10 Ways to Keep Farm Fresh Fruits and Vegetables for the Winter Months

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Garlic Bread (Photo by Glenn Koenig/Los Angeles Times via Getty Images)

Butters: Compound and Fruit

Compound butter and fruit butter don’t have much in common aside from the word butter and the fact that you can spread them on things. The former, compound butter, is actual butter combined with fresh herbs. The latter, fruit butter, does not actually contain butter. It’s fruit that’s cooked so long it takes on the consistency of room-temperature butter.

There’s pretty much nothing easier to make than compound butter, unless you want to start by making your own butter. I don’t. Take a stick of butter and chop up some fresh herbs. Melt the butter. Stir in the herbs. Put the mixture into a container until it hardens. That’s it. Some chefs like to get all fancy and roll still-soft butter into a tube shape using plastic wrap. Then you can cut little butter coins to give away at Christmas and make all the children sad. A better idea is probably to melt the butter coins over hot steak, fish, vegetables or pasta. Even better: make garlic bread.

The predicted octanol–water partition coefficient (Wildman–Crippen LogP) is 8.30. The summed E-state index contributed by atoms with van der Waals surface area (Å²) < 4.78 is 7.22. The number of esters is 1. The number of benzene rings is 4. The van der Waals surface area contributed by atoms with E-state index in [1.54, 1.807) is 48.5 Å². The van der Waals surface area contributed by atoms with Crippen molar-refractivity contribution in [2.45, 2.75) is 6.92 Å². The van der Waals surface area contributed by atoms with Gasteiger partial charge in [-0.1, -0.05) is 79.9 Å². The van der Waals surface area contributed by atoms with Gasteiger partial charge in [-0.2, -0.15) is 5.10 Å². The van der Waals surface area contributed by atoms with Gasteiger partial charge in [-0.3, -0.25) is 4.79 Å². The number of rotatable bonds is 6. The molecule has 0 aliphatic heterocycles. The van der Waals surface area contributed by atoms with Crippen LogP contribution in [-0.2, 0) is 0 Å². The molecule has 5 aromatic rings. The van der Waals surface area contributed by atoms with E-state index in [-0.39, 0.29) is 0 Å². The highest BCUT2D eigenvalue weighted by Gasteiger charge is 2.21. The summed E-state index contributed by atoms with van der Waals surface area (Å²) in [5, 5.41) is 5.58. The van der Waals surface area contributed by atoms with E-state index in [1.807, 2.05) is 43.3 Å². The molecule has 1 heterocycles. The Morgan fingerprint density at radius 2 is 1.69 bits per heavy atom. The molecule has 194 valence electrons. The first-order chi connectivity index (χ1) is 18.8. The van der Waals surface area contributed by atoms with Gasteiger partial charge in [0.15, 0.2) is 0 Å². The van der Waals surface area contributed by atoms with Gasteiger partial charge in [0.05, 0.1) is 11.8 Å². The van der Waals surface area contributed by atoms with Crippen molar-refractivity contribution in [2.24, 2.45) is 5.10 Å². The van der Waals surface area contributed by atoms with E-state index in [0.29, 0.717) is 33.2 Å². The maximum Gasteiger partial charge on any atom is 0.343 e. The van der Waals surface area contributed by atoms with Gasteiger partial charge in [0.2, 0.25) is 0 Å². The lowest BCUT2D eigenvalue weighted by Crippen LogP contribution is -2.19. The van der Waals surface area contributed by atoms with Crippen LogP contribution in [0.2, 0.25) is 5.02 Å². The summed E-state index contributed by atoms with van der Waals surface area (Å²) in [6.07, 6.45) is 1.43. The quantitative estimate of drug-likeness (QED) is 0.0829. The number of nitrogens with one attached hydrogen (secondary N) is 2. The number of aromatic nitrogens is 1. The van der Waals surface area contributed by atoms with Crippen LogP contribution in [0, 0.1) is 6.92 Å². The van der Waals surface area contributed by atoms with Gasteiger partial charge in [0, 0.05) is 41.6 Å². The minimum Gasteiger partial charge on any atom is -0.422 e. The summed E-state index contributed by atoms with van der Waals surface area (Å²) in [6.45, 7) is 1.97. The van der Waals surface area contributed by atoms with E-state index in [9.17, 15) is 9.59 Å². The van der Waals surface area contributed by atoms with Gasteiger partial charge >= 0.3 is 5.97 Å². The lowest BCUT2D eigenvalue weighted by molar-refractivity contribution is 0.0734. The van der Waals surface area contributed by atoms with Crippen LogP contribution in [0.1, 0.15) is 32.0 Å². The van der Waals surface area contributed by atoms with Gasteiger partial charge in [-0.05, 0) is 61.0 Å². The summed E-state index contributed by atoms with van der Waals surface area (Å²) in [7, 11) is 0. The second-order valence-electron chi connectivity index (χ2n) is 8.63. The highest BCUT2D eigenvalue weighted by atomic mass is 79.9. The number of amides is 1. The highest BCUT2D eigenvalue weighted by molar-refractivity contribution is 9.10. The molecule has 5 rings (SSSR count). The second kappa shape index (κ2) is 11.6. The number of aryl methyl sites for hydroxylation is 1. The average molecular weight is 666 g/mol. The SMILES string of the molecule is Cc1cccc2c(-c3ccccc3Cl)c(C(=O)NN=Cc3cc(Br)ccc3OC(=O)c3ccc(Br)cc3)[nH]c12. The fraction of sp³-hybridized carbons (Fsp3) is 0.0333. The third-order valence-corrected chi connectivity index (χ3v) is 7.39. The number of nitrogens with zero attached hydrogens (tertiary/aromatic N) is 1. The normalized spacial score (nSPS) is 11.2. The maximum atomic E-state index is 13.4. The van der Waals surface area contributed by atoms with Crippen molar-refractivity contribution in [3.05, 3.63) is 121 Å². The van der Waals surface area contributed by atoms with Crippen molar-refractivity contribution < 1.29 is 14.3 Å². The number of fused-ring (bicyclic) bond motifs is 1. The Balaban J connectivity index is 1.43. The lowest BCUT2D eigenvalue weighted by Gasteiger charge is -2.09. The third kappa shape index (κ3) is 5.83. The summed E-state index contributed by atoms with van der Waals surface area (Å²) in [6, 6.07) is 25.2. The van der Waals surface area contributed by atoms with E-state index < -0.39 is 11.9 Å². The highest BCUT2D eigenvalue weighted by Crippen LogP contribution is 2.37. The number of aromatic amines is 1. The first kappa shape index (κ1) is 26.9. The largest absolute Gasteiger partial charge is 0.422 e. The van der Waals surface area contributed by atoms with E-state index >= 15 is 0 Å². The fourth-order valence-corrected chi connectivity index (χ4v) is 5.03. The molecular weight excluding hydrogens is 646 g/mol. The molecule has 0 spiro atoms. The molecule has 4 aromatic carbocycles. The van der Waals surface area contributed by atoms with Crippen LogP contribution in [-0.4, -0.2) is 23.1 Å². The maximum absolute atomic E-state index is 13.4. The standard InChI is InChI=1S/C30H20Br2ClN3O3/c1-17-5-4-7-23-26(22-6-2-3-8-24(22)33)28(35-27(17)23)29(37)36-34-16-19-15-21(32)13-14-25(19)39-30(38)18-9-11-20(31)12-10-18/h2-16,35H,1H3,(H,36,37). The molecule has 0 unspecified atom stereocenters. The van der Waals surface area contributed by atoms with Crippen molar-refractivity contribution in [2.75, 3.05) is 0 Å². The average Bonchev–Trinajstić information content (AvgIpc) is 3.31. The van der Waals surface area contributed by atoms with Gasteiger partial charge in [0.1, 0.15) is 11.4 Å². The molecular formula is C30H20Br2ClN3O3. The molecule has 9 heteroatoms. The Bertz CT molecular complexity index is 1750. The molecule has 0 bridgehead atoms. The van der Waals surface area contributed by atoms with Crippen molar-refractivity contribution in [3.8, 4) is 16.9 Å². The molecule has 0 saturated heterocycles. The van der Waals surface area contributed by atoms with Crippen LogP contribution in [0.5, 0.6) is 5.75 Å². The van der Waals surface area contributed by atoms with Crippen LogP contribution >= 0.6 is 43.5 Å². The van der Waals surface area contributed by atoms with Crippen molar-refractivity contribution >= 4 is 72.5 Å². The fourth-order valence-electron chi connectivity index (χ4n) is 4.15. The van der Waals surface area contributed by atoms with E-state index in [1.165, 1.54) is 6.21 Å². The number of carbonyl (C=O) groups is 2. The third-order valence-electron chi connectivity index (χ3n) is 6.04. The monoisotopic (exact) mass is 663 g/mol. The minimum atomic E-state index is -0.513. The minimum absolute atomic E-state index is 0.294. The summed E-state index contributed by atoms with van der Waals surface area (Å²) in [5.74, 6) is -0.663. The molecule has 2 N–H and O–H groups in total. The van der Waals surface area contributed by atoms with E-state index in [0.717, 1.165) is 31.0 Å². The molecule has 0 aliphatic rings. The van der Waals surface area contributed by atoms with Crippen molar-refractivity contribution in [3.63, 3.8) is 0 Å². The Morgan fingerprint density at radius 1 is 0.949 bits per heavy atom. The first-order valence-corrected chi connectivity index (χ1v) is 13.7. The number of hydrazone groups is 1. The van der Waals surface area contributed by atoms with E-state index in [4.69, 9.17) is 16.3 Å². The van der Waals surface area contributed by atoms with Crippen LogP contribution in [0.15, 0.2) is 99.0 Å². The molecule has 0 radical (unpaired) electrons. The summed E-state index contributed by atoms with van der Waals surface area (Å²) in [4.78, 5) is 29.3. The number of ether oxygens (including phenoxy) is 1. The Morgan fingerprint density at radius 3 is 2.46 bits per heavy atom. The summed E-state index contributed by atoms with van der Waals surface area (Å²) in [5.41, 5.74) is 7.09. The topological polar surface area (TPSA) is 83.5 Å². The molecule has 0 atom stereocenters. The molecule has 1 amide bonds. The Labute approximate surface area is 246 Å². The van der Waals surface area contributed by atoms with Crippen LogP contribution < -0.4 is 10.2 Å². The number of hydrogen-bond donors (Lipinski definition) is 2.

Fruit butter is more involved to make, but it is much healthier than a big log o’ butter. To make apple butter, you reduce down apples, sugar, some spices and either lemon juice or apple cider vinegar, until it’s the consistency of icing. This can take up to 8 hours, but you can use a slow cooker, and leave it and forget it. For more details, see this apple butter recipe from the always-dependable Better Homes and Gardens. It includes instructions for canning, but you can ignore that if you just plan to freeze it.